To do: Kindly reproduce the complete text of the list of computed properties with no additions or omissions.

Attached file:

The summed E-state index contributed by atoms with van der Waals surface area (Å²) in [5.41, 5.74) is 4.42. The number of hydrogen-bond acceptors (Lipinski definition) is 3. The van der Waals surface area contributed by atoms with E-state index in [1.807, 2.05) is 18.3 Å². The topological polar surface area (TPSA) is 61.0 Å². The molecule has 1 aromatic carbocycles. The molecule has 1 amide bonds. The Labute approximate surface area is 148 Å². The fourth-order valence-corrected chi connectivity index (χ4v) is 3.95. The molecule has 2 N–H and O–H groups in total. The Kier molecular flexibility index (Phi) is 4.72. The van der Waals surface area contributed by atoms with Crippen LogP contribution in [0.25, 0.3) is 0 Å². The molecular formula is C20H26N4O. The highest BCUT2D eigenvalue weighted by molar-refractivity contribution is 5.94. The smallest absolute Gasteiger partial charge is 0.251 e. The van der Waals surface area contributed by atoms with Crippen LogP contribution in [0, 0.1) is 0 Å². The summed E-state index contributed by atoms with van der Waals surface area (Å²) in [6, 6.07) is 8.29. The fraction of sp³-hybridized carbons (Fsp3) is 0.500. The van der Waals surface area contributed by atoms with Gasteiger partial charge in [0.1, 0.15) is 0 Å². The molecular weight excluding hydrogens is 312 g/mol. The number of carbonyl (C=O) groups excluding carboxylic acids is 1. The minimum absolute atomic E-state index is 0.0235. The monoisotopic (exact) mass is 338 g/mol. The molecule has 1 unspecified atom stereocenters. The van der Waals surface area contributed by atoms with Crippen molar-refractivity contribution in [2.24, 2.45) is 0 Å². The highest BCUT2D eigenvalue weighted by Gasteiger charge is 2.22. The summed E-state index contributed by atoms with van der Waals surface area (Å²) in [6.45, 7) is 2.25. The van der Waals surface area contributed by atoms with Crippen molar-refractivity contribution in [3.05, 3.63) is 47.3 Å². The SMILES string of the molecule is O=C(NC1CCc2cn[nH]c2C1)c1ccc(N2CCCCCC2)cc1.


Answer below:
The summed E-state index contributed by atoms with van der Waals surface area (Å²) in [5.41, 5.74) is 4.42. The number of hydrogen-bond acceptors (Lipinski definition) is 3. The van der Waals surface area contributed by atoms with E-state index in [1.807, 2.05) is 18.3 Å². The topological polar surface area (TPSA) is 61.0 Å². The molecule has 1 aromatic carbocycles. The molecule has 1 amide bonds. The Labute approximate surface area is 148 Å². The fourth-order valence-corrected chi connectivity index (χ4v) is 3.95. The molecule has 2 N–H and O–H groups in total. The Kier molecular flexibility index (Phi) is 4.72. The van der Waals surface area contributed by atoms with Crippen LogP contribution in [0.25, 0.3) is 0 Å². The molecular formula is C20H26N4O. The highest BCUT2D eigenvalue weighted by molar-refractivity contribution is 5.94. The smallest absolute Gasteiger partial charge is 0.251 e. The van der Waals surface area contributed by atoms with Crippen LogP contribution in [0, 0.1) is 0 Å². The summed E-state index contributed by atoms with van der Waals surface area (Å²) in [6, 6.07) is 8.29. The fraction of sp³-hybridized carbons (Fsp3) is 0.500. The van der Waals surface area contributed by atoms with Gasteiger partial charge in [0.1, 0.15) is 0 Å². The molecular weight excluding hydrogens is 312 g/mol. The number of carbonyl (C=O) groups excluding carboxylic acids is 1. The minimum absolute atomic E-state index is 0.0235. The monoisotopic (exact) mass is 338 g/mol. The molecule has 1 unspecified atom stereocenters. The van der Waals surface area contributed by atoms with Crippen molar-refractivity contribution in [2.24, 2.45) is 0 Å². The highest BCUT2D eigenvalue weighted by Gasteiger charge is 2.22. The summed E-state index contributed by atoms with van der Waals surface area (Å²) in [6.45, 7) is 2.25. The van der Waals surface area contributed by atoms with Crippen molar-refractivity contribution in [3.05, 3.63) is 47.3 Å². The SMILES string of the molecule is O=C(NC1CCc2cn[nH]c2C1)c1ccc(N2CCCCCC2)cc1.